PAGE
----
Israel came to the banks of the Red Sea and when Pharaoh saw that the children of Israel were trapped, he pursued them with his army. The Israelites became fearful so Moses stood up and said, "Fear ye not, stand still, and see the salvation [Yeshua] of the Lord" (Exodus 14:13). Jesus is "Yeshua" in Hebrew which means salvation or Savior (Matthew 1:21).
Moses extended his rod, the sea divided and the children of Israel crossed through the Red Sea on dry ground. The Egyptian army pursued the Hebrews into the Red Sea and were drowned. Scripture tells us that the Lord's right hand destroyed the Egyptians that day (Exodus 15:6,12). The right hand is a term for the Messiah, Yeshua (Psalms 44:3; 48:10; 63:8; 74:10-11; Hebrews 1:3).
Exodus 23:20-31 states that 7 blessings await the people of God who honor and observe Passover.
1. God assigns an angel to you
2. God will be an enemy to your enemies
3. God gives you prosperity
4. God takes your sickness away from you and your family
5. God gives you a long life
6. God causes increase in your life
7. God will give a special year’s blessing
Like New Testament believers, we must recognize that God’s appointment with us is opportunity to honor Him for what He has done in our lives and in turn, release His blessings for us.
Passover emblems and meaning
The celebration of Passover has a defined order (Seder) and is set out in a book called the Haggadah (Telling). The duty of parents and elders is to instruct younger generations why Passover is observed and what the emblems and order of service mean.
Lighting the candles
One candle is peace and the other blessing. When we light the Passover candles we welcome the Passover Lamb, the Light of the World, who is peace into our homes.
The Matzah (unleavened bread)
3 pieces of matzah are placed within a linen napkin. The middle piece is removed and broken into two parts, one half is replaced and the other half (called the "afikomen") is hidden by the Father of the house for the children to find later that evening. In Messianic celebrations the 3 pieces represent the Trinity - Father, Son and Holy Spirit. The middle piece, broken and hidden for a time represents Jesus who was broken for us and hidden in the tomb for 3 days. On the 3rd day He was resurrected. The broken matzah is resurrected from its hiding place by children, representing that we enter the resurrection life as children. The resurrected half of the matzah is shared by all present at the close of the Passover celebration. Just as Jesus was pierced and took the stripes for our healing, the matzah is pierced and striped prior to baking. The word "afikomen" is the only Greek word in the seder and means "He came."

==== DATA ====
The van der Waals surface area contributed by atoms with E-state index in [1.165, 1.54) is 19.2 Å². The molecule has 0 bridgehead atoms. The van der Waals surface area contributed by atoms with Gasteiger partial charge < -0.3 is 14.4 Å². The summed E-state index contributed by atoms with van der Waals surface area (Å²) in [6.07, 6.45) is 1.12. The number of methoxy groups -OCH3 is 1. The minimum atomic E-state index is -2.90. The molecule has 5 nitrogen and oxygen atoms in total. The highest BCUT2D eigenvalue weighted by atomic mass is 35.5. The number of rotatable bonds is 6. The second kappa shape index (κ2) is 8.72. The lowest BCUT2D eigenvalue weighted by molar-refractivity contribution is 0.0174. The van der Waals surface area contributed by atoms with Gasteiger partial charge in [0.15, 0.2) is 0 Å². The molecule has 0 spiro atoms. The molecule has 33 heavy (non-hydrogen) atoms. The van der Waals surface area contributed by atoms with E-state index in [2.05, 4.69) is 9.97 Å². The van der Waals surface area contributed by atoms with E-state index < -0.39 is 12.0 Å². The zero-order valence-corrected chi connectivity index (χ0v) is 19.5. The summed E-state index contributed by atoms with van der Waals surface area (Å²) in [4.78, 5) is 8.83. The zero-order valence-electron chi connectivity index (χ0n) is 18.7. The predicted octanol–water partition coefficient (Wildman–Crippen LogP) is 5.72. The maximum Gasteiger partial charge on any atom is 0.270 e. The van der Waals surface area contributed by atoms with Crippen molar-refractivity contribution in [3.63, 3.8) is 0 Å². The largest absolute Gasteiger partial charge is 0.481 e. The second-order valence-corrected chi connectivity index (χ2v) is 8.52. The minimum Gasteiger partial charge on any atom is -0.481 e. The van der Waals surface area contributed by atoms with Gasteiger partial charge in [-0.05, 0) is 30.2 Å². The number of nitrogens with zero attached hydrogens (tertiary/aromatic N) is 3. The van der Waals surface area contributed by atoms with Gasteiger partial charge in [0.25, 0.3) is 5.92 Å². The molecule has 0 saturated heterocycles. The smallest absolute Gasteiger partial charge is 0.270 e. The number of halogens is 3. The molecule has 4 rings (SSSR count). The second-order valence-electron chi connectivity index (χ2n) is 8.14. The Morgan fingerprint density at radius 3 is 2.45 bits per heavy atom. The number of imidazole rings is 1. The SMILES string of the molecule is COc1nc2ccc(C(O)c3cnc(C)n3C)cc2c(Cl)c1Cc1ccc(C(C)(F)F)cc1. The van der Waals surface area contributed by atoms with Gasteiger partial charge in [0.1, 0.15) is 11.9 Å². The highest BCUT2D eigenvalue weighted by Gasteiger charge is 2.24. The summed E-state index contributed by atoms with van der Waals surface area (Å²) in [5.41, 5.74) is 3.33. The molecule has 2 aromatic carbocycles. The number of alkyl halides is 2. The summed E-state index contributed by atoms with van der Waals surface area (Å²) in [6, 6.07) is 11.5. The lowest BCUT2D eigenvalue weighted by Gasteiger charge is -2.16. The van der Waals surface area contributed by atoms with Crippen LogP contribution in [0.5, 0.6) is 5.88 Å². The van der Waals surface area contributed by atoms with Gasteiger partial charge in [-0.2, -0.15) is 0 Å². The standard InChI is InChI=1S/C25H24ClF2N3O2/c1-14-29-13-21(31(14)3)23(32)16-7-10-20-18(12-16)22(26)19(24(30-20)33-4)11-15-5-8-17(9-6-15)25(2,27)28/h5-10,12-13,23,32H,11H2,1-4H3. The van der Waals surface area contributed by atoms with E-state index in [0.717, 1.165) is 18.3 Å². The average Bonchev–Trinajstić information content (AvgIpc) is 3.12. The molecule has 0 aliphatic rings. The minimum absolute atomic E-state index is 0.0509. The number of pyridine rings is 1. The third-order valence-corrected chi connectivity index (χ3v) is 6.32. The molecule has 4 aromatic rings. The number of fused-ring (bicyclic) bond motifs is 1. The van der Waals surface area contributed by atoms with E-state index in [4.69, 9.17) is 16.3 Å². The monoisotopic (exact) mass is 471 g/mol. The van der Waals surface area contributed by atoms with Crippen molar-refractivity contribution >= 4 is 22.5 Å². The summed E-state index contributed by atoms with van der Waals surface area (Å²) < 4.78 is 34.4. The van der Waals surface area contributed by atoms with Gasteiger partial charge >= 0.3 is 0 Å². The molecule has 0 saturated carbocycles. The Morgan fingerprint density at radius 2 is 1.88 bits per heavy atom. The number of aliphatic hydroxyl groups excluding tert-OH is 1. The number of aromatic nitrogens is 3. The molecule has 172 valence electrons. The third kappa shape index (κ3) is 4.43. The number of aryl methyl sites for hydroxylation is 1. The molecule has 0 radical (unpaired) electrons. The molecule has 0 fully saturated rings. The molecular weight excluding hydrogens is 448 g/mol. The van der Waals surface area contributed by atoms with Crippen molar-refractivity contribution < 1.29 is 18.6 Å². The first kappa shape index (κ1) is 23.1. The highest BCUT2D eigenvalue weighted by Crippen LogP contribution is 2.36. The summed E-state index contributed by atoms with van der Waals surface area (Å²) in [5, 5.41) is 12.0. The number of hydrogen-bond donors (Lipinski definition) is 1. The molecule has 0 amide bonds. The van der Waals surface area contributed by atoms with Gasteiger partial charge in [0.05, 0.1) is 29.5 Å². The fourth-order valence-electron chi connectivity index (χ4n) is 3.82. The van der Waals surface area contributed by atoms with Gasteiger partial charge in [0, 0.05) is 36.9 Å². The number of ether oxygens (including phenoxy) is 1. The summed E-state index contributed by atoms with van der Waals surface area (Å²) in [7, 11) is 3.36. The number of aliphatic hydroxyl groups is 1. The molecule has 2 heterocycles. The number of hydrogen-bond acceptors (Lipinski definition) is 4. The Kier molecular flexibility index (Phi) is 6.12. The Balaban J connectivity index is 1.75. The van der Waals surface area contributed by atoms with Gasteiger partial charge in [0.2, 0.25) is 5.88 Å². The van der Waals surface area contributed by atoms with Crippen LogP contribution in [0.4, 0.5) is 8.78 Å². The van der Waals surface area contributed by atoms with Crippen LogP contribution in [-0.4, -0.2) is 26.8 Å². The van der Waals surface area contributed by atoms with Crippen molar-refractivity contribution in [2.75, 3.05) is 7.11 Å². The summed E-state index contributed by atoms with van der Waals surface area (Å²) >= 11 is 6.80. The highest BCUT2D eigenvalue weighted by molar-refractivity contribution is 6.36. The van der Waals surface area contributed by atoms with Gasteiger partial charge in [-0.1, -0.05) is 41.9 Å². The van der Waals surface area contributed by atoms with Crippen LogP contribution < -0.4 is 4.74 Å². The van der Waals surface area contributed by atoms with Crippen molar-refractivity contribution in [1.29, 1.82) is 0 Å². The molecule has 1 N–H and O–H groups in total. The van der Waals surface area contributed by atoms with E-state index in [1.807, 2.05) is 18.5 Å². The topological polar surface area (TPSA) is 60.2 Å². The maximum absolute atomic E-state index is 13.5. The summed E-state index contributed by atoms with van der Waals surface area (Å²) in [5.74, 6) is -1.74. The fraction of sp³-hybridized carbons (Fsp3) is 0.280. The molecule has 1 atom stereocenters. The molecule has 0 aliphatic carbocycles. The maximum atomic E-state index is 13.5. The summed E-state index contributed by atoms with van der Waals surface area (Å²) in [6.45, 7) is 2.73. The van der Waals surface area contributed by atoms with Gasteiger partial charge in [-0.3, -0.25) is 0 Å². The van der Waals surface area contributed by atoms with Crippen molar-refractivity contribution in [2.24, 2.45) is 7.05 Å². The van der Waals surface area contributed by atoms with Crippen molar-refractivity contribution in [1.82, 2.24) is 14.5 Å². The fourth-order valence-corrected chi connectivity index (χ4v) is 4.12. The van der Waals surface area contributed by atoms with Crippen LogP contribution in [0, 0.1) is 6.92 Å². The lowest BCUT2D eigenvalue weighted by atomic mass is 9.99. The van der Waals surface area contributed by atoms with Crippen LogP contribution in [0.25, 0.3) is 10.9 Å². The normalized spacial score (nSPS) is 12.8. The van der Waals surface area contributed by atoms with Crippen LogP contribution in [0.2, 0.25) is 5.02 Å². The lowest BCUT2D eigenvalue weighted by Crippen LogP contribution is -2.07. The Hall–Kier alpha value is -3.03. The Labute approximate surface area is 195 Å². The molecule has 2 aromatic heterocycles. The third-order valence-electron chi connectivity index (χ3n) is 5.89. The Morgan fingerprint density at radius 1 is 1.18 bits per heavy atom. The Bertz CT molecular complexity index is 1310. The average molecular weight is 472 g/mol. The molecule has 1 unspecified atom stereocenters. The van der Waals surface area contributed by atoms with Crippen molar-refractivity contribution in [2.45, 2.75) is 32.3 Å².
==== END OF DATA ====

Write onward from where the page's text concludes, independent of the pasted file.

During the Passover service 4 cups of wine are taken.
Cup 1 – The cup of Sanctification
Cup 2 - The cup of Deliverance
Cup 3 - The cup of Redemption
Cup 4 - The cup of Thanksgiving
On the table there is a large plate called the Seder plate containing the following items:
• Hard boiled egg - symbol of the suffering and oppression in Egypt. It also symbolizes New Life.
• Roasted shankbone of lamb - a reminder there had to be blood sacrificed to save lives. It represents the Lamb slain before the foundation of the World.
• Bitter herbs - horseradish – a reminder that the Israelites were servants to slavery.
• Greens - parsley, celery - a symbol of Spring returning which brings hope.
• Haroset - nuts, apple, cinnamon, and wine mixture which has the appearance of straw. A reminder of the mortar used to build the Treasure Cities for Pharaoh. It is symbolic of the hope of freedom that enabled the Hebrews to withstand the bitterness of slavery.
• Matzah - the unleavened bread a reminder of the haste with which they left Egypt; before the bread could rise properly.
Bowls of salt water are placed on the table for the celebrants to dip the greens prior to eating. The salt water represents the tears shed in slavery as well as the Red Sea that was passed through during the exit from Egypt. It also represents the Salt Covenant, the eternal covenant of God's faithfulness and loyalty to His people.
The last meal that Our Lord had was the Passover meal. In 1 Corinthians 11:24 Jesus said "do this in remembrance of me" referring to his Passover Memorial. This Feast (meal) observes the Lord's death until he comes (1 Corinthians 11:26).
1 Corinthians 5:7-8 tells us that "Christ our Passover is sacrificed for us; therefore let us keep the feast"!